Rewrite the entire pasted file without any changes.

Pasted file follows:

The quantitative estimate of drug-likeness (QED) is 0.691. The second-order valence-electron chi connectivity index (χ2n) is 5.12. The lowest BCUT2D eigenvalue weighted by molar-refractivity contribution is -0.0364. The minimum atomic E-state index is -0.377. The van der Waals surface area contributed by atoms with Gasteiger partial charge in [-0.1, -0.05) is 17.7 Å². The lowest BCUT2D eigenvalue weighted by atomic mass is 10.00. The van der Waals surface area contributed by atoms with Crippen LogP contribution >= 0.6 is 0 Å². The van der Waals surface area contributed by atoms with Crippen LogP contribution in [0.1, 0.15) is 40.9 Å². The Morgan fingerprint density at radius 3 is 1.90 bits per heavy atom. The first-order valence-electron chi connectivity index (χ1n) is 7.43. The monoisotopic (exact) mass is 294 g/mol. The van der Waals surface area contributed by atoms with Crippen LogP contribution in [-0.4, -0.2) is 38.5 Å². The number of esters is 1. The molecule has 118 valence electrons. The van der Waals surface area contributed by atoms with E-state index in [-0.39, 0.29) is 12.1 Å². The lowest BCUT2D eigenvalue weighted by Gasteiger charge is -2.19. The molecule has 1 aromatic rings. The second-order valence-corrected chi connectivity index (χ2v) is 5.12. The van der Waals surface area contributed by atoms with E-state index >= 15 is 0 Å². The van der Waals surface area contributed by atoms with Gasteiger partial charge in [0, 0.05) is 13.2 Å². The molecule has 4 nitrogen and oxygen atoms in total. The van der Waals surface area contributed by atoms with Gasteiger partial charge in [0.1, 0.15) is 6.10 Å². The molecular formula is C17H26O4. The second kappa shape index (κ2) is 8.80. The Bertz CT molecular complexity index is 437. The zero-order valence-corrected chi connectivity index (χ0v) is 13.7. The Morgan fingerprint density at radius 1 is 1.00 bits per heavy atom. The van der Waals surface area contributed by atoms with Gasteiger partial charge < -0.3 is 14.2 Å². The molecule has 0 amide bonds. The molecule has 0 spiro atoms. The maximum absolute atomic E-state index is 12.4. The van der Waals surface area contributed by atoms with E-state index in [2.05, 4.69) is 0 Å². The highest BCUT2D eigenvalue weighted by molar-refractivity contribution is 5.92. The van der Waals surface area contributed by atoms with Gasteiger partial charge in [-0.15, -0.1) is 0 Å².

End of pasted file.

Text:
The quantitative estimate of drug-likeness (QED) is 0.691. The second-order valence-electron chi connectivity index (χ2n) is 5.12. The lowest BCUT2D eigenvalue weighted by molar-refractivity contribution is -0.0364. The minimum atomic E-state index is -0.377. The van der Waals surface area contributed by atoms with Gasteiger partial charge in [-0.1, -0.05) is 17.7 Å². The lowest BCUT2D eigenvalue weighted by atomic mass is 10.00. The van der Waals surface area contributed by atoms with Crippen LogP contribution >= 0.6 is 0 Å². The van der Waals surface area contributed by atoms with Crippen LogP contribution in [0.1, 0.15) is 40.9 Å². The Morgan fingerprint density at radius 3 is 1.90 bits per heavy atom. The first-order valence-electron chi connectivity index (χ1n) is 7.43. The monoisotopic (exact) mass is 294 g/mol. The van der Waals surface area contributed by atoms with Crippen LogP contribution in [-0.4, -0.2) is 38.5 Å². The number of esters is 1. The molecule has 118 valence electrons. The van der Waals surface area contributed by atoms with E-state index in [-0.39, 0.29) is 12.1 Å². The lowest BCUT2D eigenvalue weighted by Gasteiger charge is -2.19. The molecule has 1 aromatic rings. The second-order valence-corrected chi connectivity index (χ2v) is 5.12. The van der Waals surface area contributed by atoms with E-state index >= 15 is 0 Å². The van der Waals surface area contributed by atoms with Gasteiger partial charge in [0, 0.05) is 13.2 Å². The molecule has 4 nitrogen and oxygen atoms in total. The van der Waals surface area contributed by atoms with Gasteiger partial charge in [0.1, 0.15) is 6.10 Å². The molecular formula is C17H26O4. The second kappa shape index (κ2) is 8.80. The Bertz CT molecular complexity index is 437. The zero-order valence-corrected chi connectivity index (χ0v) is 13.7. The Morgan fingerprint density at radius 1 is 1.00 bits per heavy atom. The van der Waals surface area contributed by atoms with Gasteiger partial charge < -0.3 is 14.2 Å². The molecule has 0 amide bonds. The molecule has 0 spiro atoms. The maximum absolute atomic E-state index is 12.4. The van der Waals surface area contributed by atoms with E-state index in [2.05, 4.69) is 0 Å². The highest BCUT2D eigenvalue weighted by molar-refractivity contribution is 5.92. The van der Waals surface area contributed by atoms with Gasteiger partial charge in [-0.15, -0.1) is 0 Å².